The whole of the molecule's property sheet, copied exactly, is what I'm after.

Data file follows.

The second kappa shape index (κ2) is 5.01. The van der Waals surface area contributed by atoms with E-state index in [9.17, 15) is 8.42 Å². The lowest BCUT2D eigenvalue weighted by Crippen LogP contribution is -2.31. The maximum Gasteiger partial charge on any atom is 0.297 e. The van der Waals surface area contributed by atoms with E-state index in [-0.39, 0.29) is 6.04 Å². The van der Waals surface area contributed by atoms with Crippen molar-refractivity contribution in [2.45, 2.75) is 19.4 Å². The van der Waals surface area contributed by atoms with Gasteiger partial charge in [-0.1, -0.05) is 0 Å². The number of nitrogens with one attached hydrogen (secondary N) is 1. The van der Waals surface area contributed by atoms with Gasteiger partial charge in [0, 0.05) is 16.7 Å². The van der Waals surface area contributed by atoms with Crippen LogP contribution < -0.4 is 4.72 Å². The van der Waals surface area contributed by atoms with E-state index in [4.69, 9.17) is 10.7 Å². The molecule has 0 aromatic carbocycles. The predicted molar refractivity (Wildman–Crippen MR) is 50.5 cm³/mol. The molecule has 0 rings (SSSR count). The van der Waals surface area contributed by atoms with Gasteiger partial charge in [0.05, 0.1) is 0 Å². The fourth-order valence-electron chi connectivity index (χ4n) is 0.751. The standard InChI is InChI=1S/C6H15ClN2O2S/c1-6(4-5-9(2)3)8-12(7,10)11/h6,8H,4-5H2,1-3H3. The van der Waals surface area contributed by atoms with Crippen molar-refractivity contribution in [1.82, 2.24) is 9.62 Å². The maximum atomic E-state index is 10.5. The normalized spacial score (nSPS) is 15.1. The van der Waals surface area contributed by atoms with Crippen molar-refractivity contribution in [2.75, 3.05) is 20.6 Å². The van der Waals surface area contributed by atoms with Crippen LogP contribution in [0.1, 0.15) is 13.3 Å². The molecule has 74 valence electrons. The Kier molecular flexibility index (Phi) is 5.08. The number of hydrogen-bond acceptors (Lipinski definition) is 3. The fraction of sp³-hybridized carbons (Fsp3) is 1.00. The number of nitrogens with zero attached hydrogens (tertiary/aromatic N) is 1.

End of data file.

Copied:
The second kappa shape index (κ2) is 5.01. The van der Waals surface area contributed by atoms with E-state index in [9.17, 15) is 8.42 Å². The lowest BCUT2D eigenvalue weighted by Crippen LogP contribution is -2.31. The maximum Gasteiger partial charge on any atom is 0.297 e. The van der Waals surface area contributed by atoms with E-state index in [-0.39, 0.29) is 6.04 Å². The van der Waals surface area contributed by atoms with Crippen molar-refractivity contribution in [2.45, 2.75) is 19.4 Å². The van der Waals surface area contributed by atoms with Gasteiger partial charge in [-0.1, -0.05) is 0 Å². The number of nitrogens with one attached hydrogen (secondary N) is 1. The van der Waals surface area contributed by atoms with Gasteiger partial charge in [0, 0.05) is 16.7 Å². The van der Waals surface area contributed by atoms with Crippen LogP contribution < -0.4 is 4.72 Å². The van der Waals surface area contributed by atoms with E-state index in [4.69, 9.17) is 10.7 Å². The molecule has 0 aromatic carbocycles. The predicted molar refractivity (Wildman–Crippen MR) is 50.5 cm³/mol. The molecule has 0 rings (SSSR count). The van der Waals surface area contributed by atoms with Gasteiger partial charge in [0.05, 0.1) is 0 Å². The fourth-order valence-electron chi connectivity index (χ4n) is 0.751. The standard InChI is InChI=1S/C6H15ClN2O2S/c1-6(4-5-9(2)3)8-12(7,10)11/h6,8H,4-5H2,1-3H3. The van der Waals surface area contributed by atoms with Crippen molar-refractivity contribution in [1.82, 2.24) is 9.62 Å². The maximum atomic E-state index is 10.5. The normalized spacial score (nSPS) is 15.1. The van der Waals surface area contributed by atoms with Crippen molar-refractivity contribution in [2.75, 3.05) is 20.6 Å². The van der Waals surface area contributed by atoms with Crippen LogP contribution in [0.1, 0.15) is 13.3 Å². The molecule has 74 valence electrons. The Kier molecular flexibility index (Phi) is 5.08. The number of hydrogen-bond acceptors (Lipinski definition) is 3. The fraction of sp³-hybridized carbons (Fsp3) is 1.00. The number of nitrogens with zero attached hydrogens (tertiary/aromatic N) is 1.